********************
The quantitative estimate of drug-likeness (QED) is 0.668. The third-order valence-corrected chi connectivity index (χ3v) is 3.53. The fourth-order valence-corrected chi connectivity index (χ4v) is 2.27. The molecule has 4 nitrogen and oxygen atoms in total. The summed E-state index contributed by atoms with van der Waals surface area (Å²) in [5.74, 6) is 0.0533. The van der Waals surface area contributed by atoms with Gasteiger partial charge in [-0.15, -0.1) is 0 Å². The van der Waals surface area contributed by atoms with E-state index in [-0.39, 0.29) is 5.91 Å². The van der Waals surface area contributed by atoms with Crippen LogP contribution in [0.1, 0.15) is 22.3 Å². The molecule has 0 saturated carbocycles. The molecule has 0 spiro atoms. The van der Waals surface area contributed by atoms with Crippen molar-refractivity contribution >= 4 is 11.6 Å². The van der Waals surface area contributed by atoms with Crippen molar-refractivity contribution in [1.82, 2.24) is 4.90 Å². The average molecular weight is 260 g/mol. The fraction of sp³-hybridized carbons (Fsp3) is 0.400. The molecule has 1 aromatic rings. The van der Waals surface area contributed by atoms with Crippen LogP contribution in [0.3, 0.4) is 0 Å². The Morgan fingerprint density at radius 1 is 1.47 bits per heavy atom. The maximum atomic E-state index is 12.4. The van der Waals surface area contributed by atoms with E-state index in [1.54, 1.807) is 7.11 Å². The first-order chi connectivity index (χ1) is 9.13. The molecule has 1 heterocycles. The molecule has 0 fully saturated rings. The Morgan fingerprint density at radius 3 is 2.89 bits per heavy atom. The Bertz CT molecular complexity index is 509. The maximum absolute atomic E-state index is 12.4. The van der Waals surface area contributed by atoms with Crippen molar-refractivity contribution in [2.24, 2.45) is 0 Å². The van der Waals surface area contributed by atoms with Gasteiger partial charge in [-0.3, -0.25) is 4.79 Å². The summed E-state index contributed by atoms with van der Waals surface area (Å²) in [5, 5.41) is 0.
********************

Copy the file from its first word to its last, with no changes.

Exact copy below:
The quantitative estimate of drug-likeness (QED) is 0.668. The third-order valence-corrected chi connectivity index (χ3v) is 3.53. The fourth-order valence-corrected chi connectivity index (χ4v) is 2.27. The molecule has 4 nitrogen and oxygen atoms in total. The summed E-state index contributed by atoms with van der Waals surface area (Å²) in [5.74, 6) is 0.0533. The van der Waals surface area contributed by atoms with Gasteiger partial charge in [-0.15, -0.1) is 0 Å². The van der Waals surface area contributed by atoms with E-state index in [-0.39, 0.29) is 5.91 Å². The van der Waals surface area contributed by atoms with Crippen LogP contribution in [0.1, 0.15) is 22.3 Å². The molecule has 0 saturated carbocycles. The molecule has 0 spiro atoms. The van der Waals surface area contributed by atoms with Crippen molar-refractivity contribution >= 4 is 11.6 Å². The van der Waals surface area contributed by atoms with Crippen molar-refractivity contribution in [1.82, 2.24) is 4.90 Å². The average molecular weight is 260 g/mol. The fraction of sp³-hybridized carbons (Fsp3) is 0.400. The molecule has 1 aromatic rings. The van der Waals surface area contributed by atoms with Crippen LogP contribution in [0.3, 0.4) is 0 Å². The Morgan fingerprint density at radius 1 is 1.47 bits per heavy atom. The maximum atomic E-state index is 12.4. The van der Waals surface area contributed by atoms with E-state index in [1.54, 1.807) is 7.11 Å². The first-order chi connectivity index (χ1) is 9.13. The molecule has 1 heterocycles. The molecule has 0 fully saturated rings. The Morgan fingerprint density at radius 3 is 2.89 bits per heavy atom. The Bertz CT molecular complexity index is 509. The maximum absolute atomic E-state index is 12.4. The van der Waals surface area contributed by atoms with Crippen molar-refractivity contribution in [2.24, 2.45) is 0 Å². The van der Waals surface area contributed by atoms with Gasteiger partial charge in [-0.3, -0.25) is 4.79 Å². The summed E-state index contributed by atoms with van der Waals surface area (Å²) in [5, 5.41) is 0.